For political risks in Kyrgyzstan, click on

For facts about southern Kyrgyzstan, click on


Kyrgyzstan, which won independence with the collapse of the Soviet Union in 1991, has been in turmoil since the revolt that toppled Bakiyev on April 7, kindling fears of civil war.

Six killed in Kyrgyzstan riots


11 06 2010

Political tensions between the agricultural south and the north of Kyrgyzstan exist alongside ethnic and clan rivalries.

Niyazov said between 1,000 and 3,000 people had been involved in the overnight violence, fighting with steel bars and their bare hands in the streets.

« More than 500 people have arrived in hospital overnight with knife wounds, » a doctor at a hospital in Osh told Reuters on condition of anonymity.

The crowds dispersed after troops and armoured vehicles were sent into the city, Niyazov said. He said the state of emergency would remain in force until June 20.

Ethnic unrest between Kyrgyz and Uzbeks is a concern in the Fergana valley where Kyrgyzstan and Uzbekistan intertwine.

Two people were killed and 74 were wounded on May 19 in clashes between Kyrgyz and Uzbeks in the city of Jalalabad. On the same day, Otunbayeva said she would rule the country until 2011, scrapping earlier plans for presidential polls in October.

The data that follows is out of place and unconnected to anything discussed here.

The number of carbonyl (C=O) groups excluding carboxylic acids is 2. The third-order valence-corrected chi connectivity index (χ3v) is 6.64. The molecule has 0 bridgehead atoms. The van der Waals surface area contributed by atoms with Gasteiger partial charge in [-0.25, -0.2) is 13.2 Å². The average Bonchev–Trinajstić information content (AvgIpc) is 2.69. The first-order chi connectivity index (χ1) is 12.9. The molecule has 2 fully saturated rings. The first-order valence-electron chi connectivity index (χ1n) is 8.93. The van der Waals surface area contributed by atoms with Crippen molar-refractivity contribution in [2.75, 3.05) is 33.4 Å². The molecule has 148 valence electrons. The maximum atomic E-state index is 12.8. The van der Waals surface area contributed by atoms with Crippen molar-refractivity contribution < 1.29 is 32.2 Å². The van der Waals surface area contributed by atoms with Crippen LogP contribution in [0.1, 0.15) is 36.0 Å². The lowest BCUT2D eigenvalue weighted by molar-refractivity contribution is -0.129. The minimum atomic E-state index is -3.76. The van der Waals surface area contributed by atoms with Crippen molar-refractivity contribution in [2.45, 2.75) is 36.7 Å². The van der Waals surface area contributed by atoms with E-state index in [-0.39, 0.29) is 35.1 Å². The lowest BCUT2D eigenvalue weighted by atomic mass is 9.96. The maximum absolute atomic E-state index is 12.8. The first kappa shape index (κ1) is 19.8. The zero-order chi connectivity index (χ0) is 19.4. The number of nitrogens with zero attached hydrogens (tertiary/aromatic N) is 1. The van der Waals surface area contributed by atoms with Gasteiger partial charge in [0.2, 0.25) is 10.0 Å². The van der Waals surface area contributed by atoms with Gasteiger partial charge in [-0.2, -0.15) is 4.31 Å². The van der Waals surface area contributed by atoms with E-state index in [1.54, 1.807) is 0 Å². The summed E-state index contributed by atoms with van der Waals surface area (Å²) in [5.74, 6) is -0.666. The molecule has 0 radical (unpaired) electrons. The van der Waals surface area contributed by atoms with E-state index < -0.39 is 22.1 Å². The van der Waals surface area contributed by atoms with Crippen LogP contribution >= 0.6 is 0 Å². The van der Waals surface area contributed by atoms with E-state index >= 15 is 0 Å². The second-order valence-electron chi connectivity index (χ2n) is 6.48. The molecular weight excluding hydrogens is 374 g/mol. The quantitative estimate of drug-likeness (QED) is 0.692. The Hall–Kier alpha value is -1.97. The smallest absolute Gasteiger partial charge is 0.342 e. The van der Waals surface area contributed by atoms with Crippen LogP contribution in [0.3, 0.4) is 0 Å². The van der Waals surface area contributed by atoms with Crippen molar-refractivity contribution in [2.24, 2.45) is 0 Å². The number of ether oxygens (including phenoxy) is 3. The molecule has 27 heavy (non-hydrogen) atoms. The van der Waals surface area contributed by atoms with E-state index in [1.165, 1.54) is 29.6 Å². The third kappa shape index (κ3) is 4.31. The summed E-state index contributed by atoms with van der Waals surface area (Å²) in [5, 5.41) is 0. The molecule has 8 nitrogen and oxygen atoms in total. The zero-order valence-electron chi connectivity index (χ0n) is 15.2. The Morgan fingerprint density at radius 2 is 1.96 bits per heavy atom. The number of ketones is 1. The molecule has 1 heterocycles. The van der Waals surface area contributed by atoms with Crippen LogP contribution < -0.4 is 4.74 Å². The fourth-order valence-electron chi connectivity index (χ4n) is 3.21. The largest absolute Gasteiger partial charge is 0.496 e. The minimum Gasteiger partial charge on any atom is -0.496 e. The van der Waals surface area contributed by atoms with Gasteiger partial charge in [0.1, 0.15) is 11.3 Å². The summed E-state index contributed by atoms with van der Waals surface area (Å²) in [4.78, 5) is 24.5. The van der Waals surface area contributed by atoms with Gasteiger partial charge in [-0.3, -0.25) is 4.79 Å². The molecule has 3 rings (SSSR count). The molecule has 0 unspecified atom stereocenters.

Jalalabad has also been the scene of fierce clashes between supporters of the interim government and those of Bakiyev, who is in exile in Belarus.

The Fergana valley, which also includes parts of Tajikistan, is a particularly volatile part of Central Asia. In 1990, shortly before the collapse of the Soviet Union, hundreds of people were killed in ethnic clashes near Osh.

Of Kyrgyzstan’s 5.3 million population, ethnic Kyrgyz make up 69.6 percent, Uzbeks 14.5 percent and Russians 8.4 percent.

The mix is more even in the south. Uzbeks comprise about 40 percent of the 1 million population in the Jalalabad region and about 50 percent in the neighbouring region of Osh.

Four killed, dozens injured in southern Kyrgyz riots


11 Jun 2010 08:03 

Baku-. At least four people were killed and 53 taken to hospitals on Friday following riots in Kyrgyzstan’s second largest city of Osh in the south of the country, Kyrgyzstan’s health ministry said, APA reports quoting RIA Novosti.

« A total of 53 injured are currently in hospitals in the Osh region. Four died, seven are in serious condition, » a health ministry spokeswoman Svetlana Baitikova said, adding that the death toll reports are currently being verified.

Acting deputy health minister flew to the region to coordinate medical assistance to those injured.

Riots in downtown Osh under control, shots heard in suburbs

© RIA Novosti